So, curry soup- what is it? It’s basically a combination of ramen and a rice dish. You can select your level of spice when you order, and whether you want meat or fish in it. I went for a medium spice and just veggies, it was bloody phenomenal. The rice comes in a dish on the side so you can add it as you eat. We went for curry soup at Soup Curry Mog Mog in Hokkaido. Another tiny restaurant that really packs a punch on flavour directions here
The next recommendation is a little left field, and definitely not for everyone!
It’s called Lucky Pierrot, and it’s a Hokkaido staple. And in fact it can’t be found anywhere else in Japan, or the world! As I’m a lover of all things kitsch and slightly crazy I knew I couldn’t miss it. Each of these restaurants has its own ‘theme’ (seriously) from Angels, to flowers they do every thing from noodles, to burgers to curry’s- while it may not seem like the most traditional spot, it’s pretty special!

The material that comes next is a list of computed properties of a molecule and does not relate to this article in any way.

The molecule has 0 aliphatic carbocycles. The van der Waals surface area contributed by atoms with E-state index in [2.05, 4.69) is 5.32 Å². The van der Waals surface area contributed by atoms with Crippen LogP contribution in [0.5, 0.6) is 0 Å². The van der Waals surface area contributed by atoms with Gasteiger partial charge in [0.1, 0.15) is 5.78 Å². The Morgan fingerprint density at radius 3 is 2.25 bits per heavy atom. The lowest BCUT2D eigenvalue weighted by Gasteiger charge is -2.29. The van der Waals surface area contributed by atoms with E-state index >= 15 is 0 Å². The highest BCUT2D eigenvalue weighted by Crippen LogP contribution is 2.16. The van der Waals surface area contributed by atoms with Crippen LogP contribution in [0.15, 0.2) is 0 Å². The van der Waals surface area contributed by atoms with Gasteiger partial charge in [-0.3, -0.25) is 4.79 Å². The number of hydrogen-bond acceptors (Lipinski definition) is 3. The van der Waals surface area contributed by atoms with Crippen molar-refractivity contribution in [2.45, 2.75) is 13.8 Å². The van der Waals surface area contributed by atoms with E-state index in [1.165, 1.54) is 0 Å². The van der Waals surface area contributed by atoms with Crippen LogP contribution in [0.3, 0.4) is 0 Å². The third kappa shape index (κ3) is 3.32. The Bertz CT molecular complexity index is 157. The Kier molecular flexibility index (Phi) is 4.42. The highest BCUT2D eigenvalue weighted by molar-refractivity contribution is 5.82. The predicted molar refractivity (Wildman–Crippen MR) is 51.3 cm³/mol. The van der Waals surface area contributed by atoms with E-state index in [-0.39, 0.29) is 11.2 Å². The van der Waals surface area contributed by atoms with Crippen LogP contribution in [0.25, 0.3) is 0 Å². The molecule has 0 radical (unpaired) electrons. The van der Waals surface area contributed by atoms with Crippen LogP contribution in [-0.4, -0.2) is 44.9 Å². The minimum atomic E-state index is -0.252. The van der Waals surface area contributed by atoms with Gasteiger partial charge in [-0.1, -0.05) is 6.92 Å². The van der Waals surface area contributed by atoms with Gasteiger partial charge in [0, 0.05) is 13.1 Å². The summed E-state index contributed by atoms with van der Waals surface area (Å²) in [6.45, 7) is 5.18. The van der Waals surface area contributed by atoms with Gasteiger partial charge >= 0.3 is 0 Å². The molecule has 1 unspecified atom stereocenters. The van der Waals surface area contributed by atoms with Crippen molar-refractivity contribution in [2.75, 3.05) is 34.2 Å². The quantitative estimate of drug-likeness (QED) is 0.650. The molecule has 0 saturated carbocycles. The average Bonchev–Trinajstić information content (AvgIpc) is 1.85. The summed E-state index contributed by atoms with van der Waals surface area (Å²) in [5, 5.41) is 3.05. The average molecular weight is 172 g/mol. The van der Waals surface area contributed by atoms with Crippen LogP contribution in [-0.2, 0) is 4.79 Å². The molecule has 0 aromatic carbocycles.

Ramen is an absolutely essential and bloody delicious food to go and get when you’re in Japan. My favourite hole in the wall spot that I smashed my face into was in Sapporo, Northern Japan:
Down a tiny, easily missed little side street (almost impassable as it’s so crammed with people) there are dozens of teeny tiny little ‘restaurants’ I use this word in quotation marks as they are basically just kitchens with a few seats crammed in. It’s a truly incredible experience to watch your ramen be cooked fresh in front of your eyes!
N.B it’s almost impossible to be a vegan or vegetarian in Japan (especially rural/ Northern Japan) as so many of the dishes are made with a base of fish and meat stocks. Of course you can cook for yourself, or avoid going out but I prefer to experience the culture as truly as I can
3. Snow! This one is pretty straightforward, but the famous Japow is renowned for being the best in the world, and after experiencing it I would have to agree.